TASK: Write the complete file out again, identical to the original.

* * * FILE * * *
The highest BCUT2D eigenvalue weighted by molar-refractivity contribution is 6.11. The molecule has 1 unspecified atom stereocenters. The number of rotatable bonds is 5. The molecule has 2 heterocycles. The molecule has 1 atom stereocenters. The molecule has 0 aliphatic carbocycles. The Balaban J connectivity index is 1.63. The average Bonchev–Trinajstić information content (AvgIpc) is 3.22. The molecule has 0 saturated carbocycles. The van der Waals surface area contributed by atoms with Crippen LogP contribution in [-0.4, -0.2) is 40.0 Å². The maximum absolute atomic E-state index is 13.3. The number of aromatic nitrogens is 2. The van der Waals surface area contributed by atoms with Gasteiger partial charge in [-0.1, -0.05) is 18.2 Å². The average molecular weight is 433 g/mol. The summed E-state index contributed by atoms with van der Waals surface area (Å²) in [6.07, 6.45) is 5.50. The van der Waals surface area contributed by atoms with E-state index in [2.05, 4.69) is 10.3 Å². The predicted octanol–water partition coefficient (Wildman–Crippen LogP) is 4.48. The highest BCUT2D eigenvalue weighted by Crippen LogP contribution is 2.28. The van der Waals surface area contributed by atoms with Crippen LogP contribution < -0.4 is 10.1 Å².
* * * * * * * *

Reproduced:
The highest BCUT2D eigenvalue weighted by molar-refractivity contribution is 6.11. The molecule has 1 unspecified atom stereocenters. The number of rotatable bonds is 5. The molecule has 2 heterocycles. The molecule has 1 atom stereocenters. The molecule has 0 aliphatic carbocycles. The Balaban J connectivity index is 1.63. The average Bonchev–Trinajstić information content (AvgIpc) is 3.22. The molecule has 0 saturated carbocycles. The van der Waals surface area contributed by atoms with Crippen LogP contribution in [-0.4, -0.2) is 40.0 Å². The maximum absolute atomic E-state index is 13.3. The number of aromatic nitrogens is 2. The van der Waals surface area contributed by atoms with Gasteiger partial charge in [-0.1, -0.05) is 18.2 Å². The average molecular weight is 433 g/mol. The summed E-state index contributed by atoms with van der Waals surface area (Å²) in [6.07, 6.45) is 5.50. The van der Waals surface area contributed by atoms with E-state index in [2.05, 4.69) is 10.3 Å². The predicted octanol–water partition coefficient (Wildman–Crippen LogP) is 4.48. The highest BCUT2D eigenvalue weighted by Crippen LogP contribution is 2.28. The van der Waals surface area contributed by atoms with Crippen LogP contribution < -0.4 is 10.1 Å².